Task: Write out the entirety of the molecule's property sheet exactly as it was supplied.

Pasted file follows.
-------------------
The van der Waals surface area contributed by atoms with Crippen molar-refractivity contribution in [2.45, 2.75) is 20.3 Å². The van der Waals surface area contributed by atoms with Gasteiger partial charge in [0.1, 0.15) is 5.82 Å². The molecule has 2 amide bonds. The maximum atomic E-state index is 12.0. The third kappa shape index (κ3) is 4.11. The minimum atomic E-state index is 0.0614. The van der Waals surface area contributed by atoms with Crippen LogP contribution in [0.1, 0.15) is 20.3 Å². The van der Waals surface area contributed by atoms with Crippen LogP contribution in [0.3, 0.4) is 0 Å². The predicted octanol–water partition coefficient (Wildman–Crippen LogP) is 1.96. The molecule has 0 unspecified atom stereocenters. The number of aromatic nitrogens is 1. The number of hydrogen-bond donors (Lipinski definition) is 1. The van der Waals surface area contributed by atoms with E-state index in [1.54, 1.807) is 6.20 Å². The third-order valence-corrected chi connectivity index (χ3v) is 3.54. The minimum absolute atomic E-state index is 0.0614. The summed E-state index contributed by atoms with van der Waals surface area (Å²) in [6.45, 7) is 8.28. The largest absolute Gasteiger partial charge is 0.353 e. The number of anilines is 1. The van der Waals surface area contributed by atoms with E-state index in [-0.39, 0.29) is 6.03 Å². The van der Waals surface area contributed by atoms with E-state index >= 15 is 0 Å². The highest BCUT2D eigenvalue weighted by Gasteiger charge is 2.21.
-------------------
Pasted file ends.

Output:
The van der Waals surface area contributed by atoms with Crippen molar-refractivity contribution in [2.45, 2.75) is 20.3 Å². The van der Waals surface area contributed by atoms with Gasteiger partial charge in [0.1, 0.15) is 5.82 Å². The molecule has 2 amide bonds. The maximum atomic E-state index is 12.0. The third kappa shape index (κ3) is 4.11. The minimum atomic E-state index is 0.0614. The van der Waals surface area contributed by atoms with Crippen LogP contribution in [0.1, 0.15) is 20.3 Å². The van der Waals surface area contributed by atoms with Crippen LogP contribution in [0.3, 0.4) is 0 Å². The predicted octanol–water partition coefficient (Wildman–Crippen LogP) is 1.96. The molecule has 0 unspecified atom stereocenters. The number of aromatic nitrogens is 1. The number of hydrogen-bond donors (Lipinski definition) is 1. The van der Waals surface area contributed by atoms with E-state index in [1.54, 1.807) is 6.20 Å². The third-order valence-corrected chi connectivity index (χ3v) is 3.54. The minimum absolute atomic E-state index is 0.0614. The summed E-state index contributed by atoms with van der Waals surface area (Å²) in [6.45, 7) is 8.28. The largest absolute Gasteiger partial charge is 0.353 e. The number of anilines is 1. The van der Waals surface area contributed by atoms with E-state index in [-0.39, 0.29) is 6.03 Å². The van der Waals surface area contributed by atoms with E-state index >= 15 is 0 Å². The highest BCUT2D eigenvalue weighted by Gasteiger charge is 2.21.